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Victims’ relatives rally at City Hall to end traffic violence

2/27/2014, 4:25 p.m.
Gregory Thompson Jr. and Davis Shepherd are both members of a group they wished they would never be a part ...
I-80, the Eastshore Freeway

Gregory Thompson Jr. and Davis Shepherd are both members of a group they wished they would never be a part of: Families for Safe Streets.

These two lost a sister and a fiancee, respectively, because of “reckless driving.” They were among the dozens of New Yorkers on the steps of City Hall last Sunday afternoon demanding for an urgent implementation of Mayor Bill de Blasio’s “Vision Zero,” a plan that is designed to reduce traffic-related accidents and reckless driving.

“His excuse was that he didn’t see her. Her body was left unidentifiable. My family had to go to the morgue to identify her body,” said Thompson Jr., recalling the day he lost his sister, Renee Thompson, 16, a high school senior in the Bronx. She was just a few weeks away from attending Howard University, he said.

Renee Thompson was killed by a tractor trailer near the intersection of Third Avenue and East 60th Street on July 31 of last year.

“Because of someone’s negligence, her potential hasn’t been met, and there’s no more chance for her to meet that potential. No more chance. This is unacceptable by all means,” Thompson Jr. continued.

According to the city’s Department of Transportation website, “250 people are killed each year in traffic crashes, which is the leading cause of injury-related death for children under 14, and the second leading cause for seniors.” The New York Times reported that in 2013, 176 pedestrians were killed in traffic-related accidents.

But for Shepherd, who lost his fiancee, Sonya Powell, in a hit-and-run accident in the Bronx on Nov. 27, 2009, a day after Thanksgiving, he hopes that de Blasio’s traffic violence plan will be implemented swiftly, which he said may prevent further loss of lives.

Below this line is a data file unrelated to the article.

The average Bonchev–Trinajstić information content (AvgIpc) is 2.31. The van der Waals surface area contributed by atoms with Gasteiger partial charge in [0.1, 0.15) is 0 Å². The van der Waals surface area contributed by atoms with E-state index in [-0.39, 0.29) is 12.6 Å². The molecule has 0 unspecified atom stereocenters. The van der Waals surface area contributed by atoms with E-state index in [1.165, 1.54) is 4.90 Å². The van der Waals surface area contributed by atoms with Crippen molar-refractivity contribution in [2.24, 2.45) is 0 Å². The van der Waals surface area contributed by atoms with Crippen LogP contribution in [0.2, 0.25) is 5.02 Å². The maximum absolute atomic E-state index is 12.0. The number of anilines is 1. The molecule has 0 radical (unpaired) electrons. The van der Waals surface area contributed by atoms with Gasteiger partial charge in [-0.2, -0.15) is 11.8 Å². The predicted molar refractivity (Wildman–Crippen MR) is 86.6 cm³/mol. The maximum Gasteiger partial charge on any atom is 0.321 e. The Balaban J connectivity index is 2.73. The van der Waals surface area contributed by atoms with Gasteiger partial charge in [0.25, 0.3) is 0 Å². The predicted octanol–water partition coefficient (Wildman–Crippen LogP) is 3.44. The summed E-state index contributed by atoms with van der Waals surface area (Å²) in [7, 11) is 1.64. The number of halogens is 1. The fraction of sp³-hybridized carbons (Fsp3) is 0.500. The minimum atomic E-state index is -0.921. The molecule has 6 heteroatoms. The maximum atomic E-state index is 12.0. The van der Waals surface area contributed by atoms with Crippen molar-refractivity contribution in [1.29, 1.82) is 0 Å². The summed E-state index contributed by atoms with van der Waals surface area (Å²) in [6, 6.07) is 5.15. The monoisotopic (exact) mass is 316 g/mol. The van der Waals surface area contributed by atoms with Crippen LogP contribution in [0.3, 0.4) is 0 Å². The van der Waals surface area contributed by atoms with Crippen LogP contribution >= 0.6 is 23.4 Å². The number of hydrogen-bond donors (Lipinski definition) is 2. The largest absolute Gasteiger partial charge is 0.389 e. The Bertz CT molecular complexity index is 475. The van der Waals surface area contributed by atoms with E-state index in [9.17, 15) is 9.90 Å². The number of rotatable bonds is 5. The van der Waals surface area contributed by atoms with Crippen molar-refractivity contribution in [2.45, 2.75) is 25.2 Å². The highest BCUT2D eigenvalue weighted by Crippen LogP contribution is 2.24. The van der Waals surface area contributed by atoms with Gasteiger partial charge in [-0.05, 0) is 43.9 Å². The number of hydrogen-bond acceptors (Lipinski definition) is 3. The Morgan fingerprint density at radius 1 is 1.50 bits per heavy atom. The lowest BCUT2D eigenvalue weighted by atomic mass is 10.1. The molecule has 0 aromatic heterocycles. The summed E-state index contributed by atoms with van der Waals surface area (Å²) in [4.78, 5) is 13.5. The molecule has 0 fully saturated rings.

“We need to move forward now to implement these 20 mile per hour speed zones. I have worked with Transportation Alternatives and the community boards in the Bronx, and we were able to implement 20 mile per hour speed zones. It didn’t took long, nor did it cost a lot of money,” he said.

The rally was organized by Amy Cohen, a mother who lost her son on Oct. 8, 2013, after he was run over and killed in front of her home by a van. Relatives and friends held up pictures of their loved ones, some as young as 3 years old, who were killed in traffic accidents.

In an interview with the AmNews, Manhattan Borough President Gale Brewer said she had conversations with her community boards about the implementation of the policy.

“We’re going to provide them with the necessary tools and technology to create a map of the ‘hot spots’ where traffic accidents are most likely to take place,” said Brewer. “Community boards are the ‘eyes and ears,’ so we want them to work closely with the Department of Transportation to fix that problem while working with victims’ families.”

The rally just came five days after de Blasio announced his Vision Zero plan with Police Commissioner William J. Bratton and Transportation Commissioner Polly Trottenberg. The policy aims to reduce the city’s current 30 mph speed limit to 25 mph; install more cameras to track drivers who speed and run red lights; increase the NYPD’s Highway Division to 263 cops, from 190; have precinct officers allocate more time to ticketing dangerous drivers; install 250 speed bumps; and provide street lights at 1,000 intersections.

The measure will also increase penalties on dangerous drivers by making it a felony for anyone who is involved in a fatal traffic accident while driving without a license or who leaves the scene of the accident.